Most golfers think that a greenside chip should get the ball close enough for a one-putt, and hope it happens.
Some golfers practice chipping with the goal of getting and down every time.
Only a few golfers practice chipping with the goal of getting the ball in the hole. These are the good chippers.
When you practice chipping, have about a dozen balls beside you. Pick a target close to you, say ten feet away. If the practice green doesn’t have a hole close enough to the edge of the green, throw down a rubber “hole.”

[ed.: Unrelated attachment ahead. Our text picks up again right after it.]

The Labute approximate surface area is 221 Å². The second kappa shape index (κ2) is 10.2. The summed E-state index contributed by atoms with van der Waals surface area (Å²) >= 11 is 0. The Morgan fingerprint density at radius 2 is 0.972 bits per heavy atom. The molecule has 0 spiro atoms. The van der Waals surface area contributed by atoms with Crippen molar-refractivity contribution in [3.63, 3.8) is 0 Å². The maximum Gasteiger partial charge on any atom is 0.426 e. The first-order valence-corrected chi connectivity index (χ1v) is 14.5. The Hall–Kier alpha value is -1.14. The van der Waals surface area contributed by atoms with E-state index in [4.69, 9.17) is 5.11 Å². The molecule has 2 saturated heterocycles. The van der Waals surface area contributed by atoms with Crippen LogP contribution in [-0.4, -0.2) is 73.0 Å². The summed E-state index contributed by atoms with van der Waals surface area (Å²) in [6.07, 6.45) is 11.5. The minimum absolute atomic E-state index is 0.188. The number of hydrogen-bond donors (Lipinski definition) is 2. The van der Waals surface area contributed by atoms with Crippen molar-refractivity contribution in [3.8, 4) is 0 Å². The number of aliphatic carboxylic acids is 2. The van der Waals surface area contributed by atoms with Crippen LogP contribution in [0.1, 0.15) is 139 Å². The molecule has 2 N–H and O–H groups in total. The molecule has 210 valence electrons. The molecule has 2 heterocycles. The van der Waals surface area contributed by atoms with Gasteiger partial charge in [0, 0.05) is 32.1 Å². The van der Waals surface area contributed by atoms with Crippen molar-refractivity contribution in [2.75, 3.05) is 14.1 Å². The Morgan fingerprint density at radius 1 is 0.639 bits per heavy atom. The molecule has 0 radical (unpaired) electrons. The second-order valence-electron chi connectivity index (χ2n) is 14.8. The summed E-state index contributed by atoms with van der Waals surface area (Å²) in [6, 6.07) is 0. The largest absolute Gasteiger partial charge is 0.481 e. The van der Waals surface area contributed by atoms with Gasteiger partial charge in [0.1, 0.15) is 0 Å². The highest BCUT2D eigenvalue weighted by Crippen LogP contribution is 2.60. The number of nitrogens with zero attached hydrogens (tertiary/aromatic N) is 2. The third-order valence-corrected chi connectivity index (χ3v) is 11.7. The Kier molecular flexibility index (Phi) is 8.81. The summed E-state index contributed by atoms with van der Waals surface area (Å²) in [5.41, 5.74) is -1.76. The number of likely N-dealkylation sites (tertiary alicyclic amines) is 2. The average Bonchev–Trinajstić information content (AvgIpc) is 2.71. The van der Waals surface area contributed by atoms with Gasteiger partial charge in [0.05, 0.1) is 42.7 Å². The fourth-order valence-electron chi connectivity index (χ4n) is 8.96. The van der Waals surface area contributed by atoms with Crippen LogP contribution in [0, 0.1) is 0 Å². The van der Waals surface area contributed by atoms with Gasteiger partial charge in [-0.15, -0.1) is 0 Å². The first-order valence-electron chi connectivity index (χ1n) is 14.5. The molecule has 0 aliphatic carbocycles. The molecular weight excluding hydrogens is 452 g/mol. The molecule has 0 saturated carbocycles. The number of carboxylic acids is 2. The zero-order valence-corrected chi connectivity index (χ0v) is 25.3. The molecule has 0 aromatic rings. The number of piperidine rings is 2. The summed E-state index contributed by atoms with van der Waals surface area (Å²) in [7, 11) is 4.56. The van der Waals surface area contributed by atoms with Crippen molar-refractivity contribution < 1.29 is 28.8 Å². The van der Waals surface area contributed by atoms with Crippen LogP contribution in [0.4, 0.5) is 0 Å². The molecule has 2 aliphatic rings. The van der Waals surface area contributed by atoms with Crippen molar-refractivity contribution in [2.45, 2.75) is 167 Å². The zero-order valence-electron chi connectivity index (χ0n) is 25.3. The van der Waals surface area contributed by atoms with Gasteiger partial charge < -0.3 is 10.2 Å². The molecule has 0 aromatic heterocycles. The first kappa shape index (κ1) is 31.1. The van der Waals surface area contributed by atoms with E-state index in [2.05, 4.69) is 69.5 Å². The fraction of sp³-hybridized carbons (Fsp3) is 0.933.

Now practice sinking every chip. Practice not getting them close, but in.
Once you get really good at that, move your target a bit farther away from you–twelve feet. Get really good at sinking chips from that distance.
Move steadily outward as you improve.
What you are doing here is re-training your mind to see a chip as a shot that goes in. When your mind starts understanding a chip like that, that’s when they start going in on the course, and if they don’t, they’re kick-in close.
It’s not a matter of confidence or belief. It goes way beyond that to, “Chips go in! That’s just what they do!”